Article Abstract

Protons offer reduced bone marrow, small bowel, and urinary bladder exposure for patients receiving neoadjuvant radiotherapy for resectable rectal cancer

Authors: Rovel J. Colaco, Romaine Charles Nichols, Soon Huh, Nataliya Getman, Meng Wei Ho, Zuofeng Li, Christopher G. Morris, William M. Mendenhall, Nancy P. Mendenhall, Bradford S. Hoppe


Background: To assess the potential benefit of proton therapy (PT) over photon therapy, we compared 3-dimensional conformal radiotherapy (3DCRT), intensity-modulated radiotherapy (IMRT), and PT plans in patients undergoing neoadjuvant chemoradiation for resectable rectal cancer at our institution.
Methods: Eight consecutive patients with resectable (T2-T3) rectal cancers underwent 3DCRT, IMRT, and 3-dimensional conformal PT treatment planning. Initial target volumes (PTV1) were contoured using the Radiation Therapy Oncology Group anorectal atlas guidelines. Boost target volumes (PTV2) consisted of the gross rectal tumor plus a uniform 2-cm expansion. Plans delivered 45 Gray (Gy) or Cobalt Gray Equivalent (CGE) to the PTV1 and a 5.4-Gy (CGE) boost to the PTV2. Ninety-five percent of the PTVs received 100% of the target dose and 100% of the PTVs received 95% of the target dose. Standard normal-tissue constraints were utilized. Wilcoxon paired t-tests were performed to compare various dosimetric points between the 3 plans for each patient.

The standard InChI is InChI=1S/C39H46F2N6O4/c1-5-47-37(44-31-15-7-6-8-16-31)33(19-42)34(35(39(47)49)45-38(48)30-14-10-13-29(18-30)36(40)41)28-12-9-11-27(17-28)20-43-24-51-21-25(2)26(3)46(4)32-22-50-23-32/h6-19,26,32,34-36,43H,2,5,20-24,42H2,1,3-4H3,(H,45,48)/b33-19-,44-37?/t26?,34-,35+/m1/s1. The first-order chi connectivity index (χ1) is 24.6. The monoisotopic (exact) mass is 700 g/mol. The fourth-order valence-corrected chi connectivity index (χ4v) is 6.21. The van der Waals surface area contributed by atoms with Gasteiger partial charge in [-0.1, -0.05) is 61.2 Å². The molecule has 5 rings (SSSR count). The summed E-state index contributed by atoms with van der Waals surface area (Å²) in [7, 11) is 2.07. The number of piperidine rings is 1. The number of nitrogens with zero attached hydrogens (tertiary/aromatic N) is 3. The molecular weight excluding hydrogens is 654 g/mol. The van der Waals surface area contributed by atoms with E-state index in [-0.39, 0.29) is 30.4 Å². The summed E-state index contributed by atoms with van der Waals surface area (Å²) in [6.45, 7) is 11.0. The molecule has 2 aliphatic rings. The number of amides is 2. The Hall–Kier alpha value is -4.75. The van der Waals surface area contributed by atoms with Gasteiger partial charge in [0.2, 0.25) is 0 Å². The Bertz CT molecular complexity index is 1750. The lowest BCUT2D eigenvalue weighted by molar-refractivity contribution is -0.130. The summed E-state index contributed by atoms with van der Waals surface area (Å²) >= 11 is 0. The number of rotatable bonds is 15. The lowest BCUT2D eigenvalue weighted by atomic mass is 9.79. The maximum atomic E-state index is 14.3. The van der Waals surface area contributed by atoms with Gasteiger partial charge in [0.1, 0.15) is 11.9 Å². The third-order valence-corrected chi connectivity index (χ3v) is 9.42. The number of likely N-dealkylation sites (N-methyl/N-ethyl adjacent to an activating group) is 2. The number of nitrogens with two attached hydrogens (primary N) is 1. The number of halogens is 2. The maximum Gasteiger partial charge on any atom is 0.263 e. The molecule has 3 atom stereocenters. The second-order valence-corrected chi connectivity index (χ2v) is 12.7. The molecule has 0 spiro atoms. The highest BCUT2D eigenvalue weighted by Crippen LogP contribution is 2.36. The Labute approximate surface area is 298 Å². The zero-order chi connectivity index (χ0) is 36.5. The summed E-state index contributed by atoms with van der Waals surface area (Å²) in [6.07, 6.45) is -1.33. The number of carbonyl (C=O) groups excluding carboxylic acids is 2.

Results: All plans met all normal-tissue constraints and were isoeffective in terms of PTV coverage. The proton plans offered significantly reduced median normal-tissue exposure over the 3DCRT and IMRT plans with respect to pelvic bone marrow at the V5Gy, V10Gy, V15Gy, and V20Gy levels and the small bowel space at the V10Gy and V20Gy levels. The proton plans also offered significantly reduced median normal-tissue exposure over the 3DCRT plans with respect to the small bowel at the V30Gy and V40Gy levels and the urinary bladder at the V40Gy level.
Conclusions: By reducing bone marrow exposure, PT may reduce the acute hematologic toxicity of neoadjuvant chemoradiation and increase the likelihood of uninterrupted chemotherapy delivery. Bone marrow sparing may also facilitate the delivery of salvage chemotherapy for patients who subsequently develop hematogenous metastasis. Reduced small bowel exposure using PT may also reduce toxicity and possibly facilitate the use of more-aggressive chemotherapy with radiotherapy.